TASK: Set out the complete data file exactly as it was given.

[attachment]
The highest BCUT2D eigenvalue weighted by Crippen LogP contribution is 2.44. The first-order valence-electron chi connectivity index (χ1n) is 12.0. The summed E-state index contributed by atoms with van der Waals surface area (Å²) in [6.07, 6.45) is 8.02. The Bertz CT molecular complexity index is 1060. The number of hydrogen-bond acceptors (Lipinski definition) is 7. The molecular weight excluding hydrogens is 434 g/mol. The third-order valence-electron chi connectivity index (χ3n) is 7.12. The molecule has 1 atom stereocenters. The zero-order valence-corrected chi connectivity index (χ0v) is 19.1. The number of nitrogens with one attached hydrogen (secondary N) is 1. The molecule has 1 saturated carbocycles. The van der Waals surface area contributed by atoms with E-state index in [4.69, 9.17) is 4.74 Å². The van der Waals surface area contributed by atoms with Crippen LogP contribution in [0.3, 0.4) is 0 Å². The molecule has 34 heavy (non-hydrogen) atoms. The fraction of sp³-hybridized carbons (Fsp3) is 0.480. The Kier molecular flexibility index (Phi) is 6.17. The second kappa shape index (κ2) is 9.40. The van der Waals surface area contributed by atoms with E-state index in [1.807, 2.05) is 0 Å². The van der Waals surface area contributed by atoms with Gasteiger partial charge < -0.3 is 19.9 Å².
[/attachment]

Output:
The highest BCUT2D eigenvalue weighted by Crippen LogP contribution is 2.44. The first-order valence-electron chi connectivity index (χ1n) is 12.0. The summed E-state index contributed by atoms with van der Waals surface area (Å²) in [6.07, 6.45) is 8.02. The Bertz CT molecular complexity index is 1060. The number of hydrogen-bond acceptors (Lipinski definition) is 7. The molecular weight excluding hydrogens is 434 g/mol. The third-order valence-electron chi connectivity index (χ3n) is 7.12. The molecule has 1 atom stereocenters. The zero-order valence-corrected chi connectivity index (χ0v) is 19.1. The number of nitrogens with one attached hydrogen (secondary N) is 1. The molecule has 1 saturated carbocycles. The van der Waals surface area contributed by atoms with E-state index in [4.69, 9.17) is 4.74 Å². The van der Waals surface area contributed by atoms with Crippen LogP contribution in [0.3, 0.4) is 0 Å². The molecule has 34 heavy (non-hydrogen) atoms. The fraction of sp³-hybridized carbons (Fsp3) is 0.480. The Kier molecular flexibility index (Phi) is 6.17. The second kappa shape index (κ2) is 9.40. The van der Waals surface area contributed by atoms with E-state index in [1.807, 2.05) is 0 Å². The van der Waals surface area contributed by atoms with Gasteiger partial charge < -0.3 is 19.9 Å².